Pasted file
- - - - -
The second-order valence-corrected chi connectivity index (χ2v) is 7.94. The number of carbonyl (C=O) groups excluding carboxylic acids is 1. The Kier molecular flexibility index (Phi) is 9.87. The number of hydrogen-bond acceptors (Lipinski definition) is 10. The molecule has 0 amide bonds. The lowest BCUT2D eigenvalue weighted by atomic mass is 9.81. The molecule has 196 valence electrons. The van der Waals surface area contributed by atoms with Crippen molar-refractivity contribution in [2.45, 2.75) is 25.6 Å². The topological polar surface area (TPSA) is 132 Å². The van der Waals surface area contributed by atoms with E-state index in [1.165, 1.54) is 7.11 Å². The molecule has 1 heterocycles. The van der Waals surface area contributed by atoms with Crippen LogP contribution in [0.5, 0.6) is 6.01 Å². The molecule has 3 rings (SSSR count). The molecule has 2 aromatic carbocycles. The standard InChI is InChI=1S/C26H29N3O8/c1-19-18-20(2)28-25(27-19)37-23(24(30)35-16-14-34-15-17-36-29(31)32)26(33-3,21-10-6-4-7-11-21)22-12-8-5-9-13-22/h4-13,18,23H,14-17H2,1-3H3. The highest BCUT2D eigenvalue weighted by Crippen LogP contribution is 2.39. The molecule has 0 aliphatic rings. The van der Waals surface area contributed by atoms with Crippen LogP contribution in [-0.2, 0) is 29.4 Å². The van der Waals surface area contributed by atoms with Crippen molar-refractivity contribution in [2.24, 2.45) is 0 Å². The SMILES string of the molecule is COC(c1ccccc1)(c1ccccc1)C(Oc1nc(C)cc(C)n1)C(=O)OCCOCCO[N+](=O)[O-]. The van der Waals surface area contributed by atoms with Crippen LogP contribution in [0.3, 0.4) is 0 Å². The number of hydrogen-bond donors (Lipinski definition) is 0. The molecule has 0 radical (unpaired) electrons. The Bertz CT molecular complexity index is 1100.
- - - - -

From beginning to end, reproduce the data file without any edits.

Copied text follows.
The second-order valence-corrected chi connectivity index (χ2v) is 7.94. The number of carbonyl (C=O) groups excluding carboxylic acids is 1. The Kier molecular flexibility index (Phi) is 9.87. The number of hydrogen-bond acceptors (Lipinski definition) is 10. The molecule has 0 amide bonds. The lowest BCUT2D eigenvalue weighted by atomic mass is 9.81. The molecule has 196 valence electrons. The van der Waals surface area contributed by atoms with Crippen molar-refractivity contribution in [2.45, 2.75) is 25.6 Å². The topological polar surface area (TPSA) is 132 Å². The van der Waals surface area contributed by atoms with E-state index in [1.165, 1.54) is 7.11 Å². The molecule has 1 heterocycles. The van der Waals surface area contributed by atoms with Crippen LogP contribution in [0.5, 0.6) is 6.01 Å². The molecule has 3 rings (SSSR count). The molecule has 2 aromatic carbocycles. The standard InChI is InChI=1S/C26H29N3O8/c1-19-18-20(2)28-25(27-19)37-23(24(30)35-16-14-34-15-17-36-29(31)32)26(33-3,21-10-6-4-7-11-21)22-12-8-5-9-13-22/h4-13,18,23H,14-17H2,1-3H3. The highest BCUT2D eigenvalue weighted by Crippen LogP contribution is 2.39. The molecule has 0 aliphatic rings. The van der Waals surface area contributed by atoms with Crippen LogP contribution in [-0.2, 0) is 29.4 Å². The van der Waals surface area contributed by atoms with Crippen molar-refractivity contribution in [2.24, 2.45) is 0 Å². The SMILES string of the molecule is COC(c1ccccc1)(c1ccccc1)C(Oc1nc(C)cc(C)n1)C(=O)OCCOCCO[N+](=O)[O-]. The van der Waals surface area contributed by atoms with Crippen LogP contribution in [0.3, 0.4) is 0 Å². The number of hydrogen-bond donors (Lipinski definition) is 0. The molecule has 0 radical (unpaired) electrons. The Bertz CT molecular complexity index is 1100.